PEMBROKE, N.H. — They bowed their heads in prayer.
“God, we know that you are calling us,” pastor Mark Warren said at the recent God, Country, and BBQ candidates’ forum “This is a pivotal time in this country, and Lord, you are calling the church to stand up, to be actively engaged, to know the issues.”
It was the end of a two-hour event, and at its peak some 500 people had filled the seats of Grace Capital Church, New Hampshire’s version of a megachurch. And as much as this gathering was a chance for religious voters to hear directly from Republican White House hopefuls, it was also a call to action, to fire up an oft-overlooked constituency in a pivotal early-voting state.
Evangelical Christians, who play an outsized role in the Republican Party nationally, are turning up their voices in New Hampshire — one of the least religious states in the country.
The party and some presidential candidates have started paying attention. The Republican National Committee, local pastors, and Christian groups are trying to mobilize religious conservatives, whose support could be especially important in a crowded field where every vote will count.
“People are feeling frustrated. They are feeling a little overlooked by the candidates,” said Sarah Koski, political director at Cornerstone, a conservative nonprofit organization that sponsored the candidate forum.
Typically, she and others say, New Hampshire voters of faith have not worked as a bloc that coalesces behind a single presidential candidate or cause. Faith-based advocacy groups in this state rarely, if ever, issue presidential scorecards, send activists to question candidates at town halls, or hold events, unlike groups pushing for lower taxes or environmental protection.
Jane Cormier, the president of New Hampshire Right to Life, said that when it comes to presidential politics, “we don’t get involved.” And this was Cornerstone’s first foray into presidential politics.
“We have sat back for a while. I think we probably sat back for too long,” Koski said.
Not this year.
Political novices are trying to become more engaged, attending forums, taking notes, and donating to socially conservative groups.
“I’m seeing lots of first-timers,” said Cormier. “Our organization, in the past year, has grown in membership. We are doing better in donations. We have tripled the number of people who will sit at a vigil or come out in a protest.”
The event at Grace Capital was the first time 64-year-old Vicki Therrien heard the presidential candidates live. It is her home church, a convenient and trusted space to hear what candidates had to say. And she was listening for how faith informs their life and leadership.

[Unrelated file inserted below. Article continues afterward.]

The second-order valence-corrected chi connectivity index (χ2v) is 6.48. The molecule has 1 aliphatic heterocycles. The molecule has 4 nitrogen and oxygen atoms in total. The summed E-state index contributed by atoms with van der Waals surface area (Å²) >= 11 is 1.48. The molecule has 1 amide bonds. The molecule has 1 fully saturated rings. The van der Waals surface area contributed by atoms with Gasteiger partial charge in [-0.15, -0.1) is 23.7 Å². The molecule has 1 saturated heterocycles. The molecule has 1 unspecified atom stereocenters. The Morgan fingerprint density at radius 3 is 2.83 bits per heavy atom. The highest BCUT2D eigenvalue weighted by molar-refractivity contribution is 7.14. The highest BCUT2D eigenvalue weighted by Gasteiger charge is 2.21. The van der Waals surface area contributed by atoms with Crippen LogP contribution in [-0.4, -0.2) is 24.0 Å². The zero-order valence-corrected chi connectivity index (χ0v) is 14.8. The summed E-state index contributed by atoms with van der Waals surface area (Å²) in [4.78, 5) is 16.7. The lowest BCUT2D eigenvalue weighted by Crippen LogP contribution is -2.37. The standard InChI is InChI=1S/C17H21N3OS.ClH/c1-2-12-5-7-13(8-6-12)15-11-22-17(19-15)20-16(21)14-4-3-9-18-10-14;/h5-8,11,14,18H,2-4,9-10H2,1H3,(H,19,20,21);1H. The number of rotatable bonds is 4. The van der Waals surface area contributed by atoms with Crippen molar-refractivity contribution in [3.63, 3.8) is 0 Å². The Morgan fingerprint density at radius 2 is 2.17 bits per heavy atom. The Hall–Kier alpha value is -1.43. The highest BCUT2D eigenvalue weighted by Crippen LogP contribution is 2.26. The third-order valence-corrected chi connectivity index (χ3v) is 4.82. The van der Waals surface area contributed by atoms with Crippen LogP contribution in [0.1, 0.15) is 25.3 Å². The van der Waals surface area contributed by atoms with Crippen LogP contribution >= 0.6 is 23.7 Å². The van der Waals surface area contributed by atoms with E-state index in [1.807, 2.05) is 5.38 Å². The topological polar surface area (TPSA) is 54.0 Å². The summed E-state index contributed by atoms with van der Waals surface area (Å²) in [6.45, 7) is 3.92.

“If it’s important for me to live the Gospel and lead a spirit-filled life, I expect them to do it,” she said. “I read the word daily and follow the Holy Spirit.”
Senator Lindsey Graham of South Carolina; Carly Fiorina; Jim Gilmore, former governor of Virginia; and Candy Carson, wife of Dr. Ben Carson, spoke at the Cornerstone event, where the speeches were heavy on scripture, faith, and the transformative power of prayer.
Graham’s military strategy for defeating the self-styled Islamic State, for example, he said, was part “kill and capture” and part “having people of faith reach out to people over there.”
The audience was among the 22 percent of New Hampshire Republican voters who described themselves as “born-again” or “evangelical Christians,” making the state one of the least religious in the country, according to a 2012 exit survey by Pew Research Center. A poll by Gallup a year later ranked New Hampshire as the country’s second least religious state, just behind Vermont.
Iowa, by contrast, ranked near the middle in the Gallup poll as the 21st most religious state, which helps explain why religious conservatives are a heavily courted demographic in the state whose caucuses kick off the presidential nominating process. Mississippi is the most religious state.
In New Hampshire, the closest social conservatives have come to having an impact on the primary was 1996, when commentator Pat Buchanan won by less than 1 percentage point, according to Andrew Smith of the University of New Hampshire. Smith added that Buchanan also won because he was considered a “protest vote” over then-US Senator Bob Dole.
“At this point, it’s really counterculture to be religious,” said Judy Quirk of Bedford, who had turned the Cornerstone event into a date night of sorts with her husband. “All of my friends’ kids who went to college are atheists.”
Still, overtly religious presidential contenders tend not to do well here. For example, former senator Rick Santorum, a devout Catholic from Pennsylvania who frequently invokes the Bible, earned about 9 percent of the vote during the 2012 New Hampshire Republican primary.
“Elections are about math,” Drew McKissick, eastern director of faith engagement for the RNC, told the crowd at the Cornerstone event. “They are obviously about principle. They’re about engaging your base — but at the end of the day you have to have one more vote than everybody else if you want to win.”
Nationally, the numbers tell a story about declining participation from faith-based voters since 2004, he said. In terms of raw votes since then, he told the crowd, “we’re in the hole about 10 million people just like you, Bible-believing, evangelical Christians who go to church once a week.”
Bryan McCormack, Cornerstone’s executive director, said his group has been trying to pinpoint who those voters in New Hampshire are, to bring them back to the conservative fold and into a voting booth.
While he has only a “rough” estimate at this point, McCormick said, it’s still “a number that would change an election.”
He offered Grace Capital Church, which has three campuses that usually draw about 500 people to both Sunday services, as an example. “You’re talking a couple thousand people,” he said. “In a presidential primary with 16 candidates, that’s enough for a win.”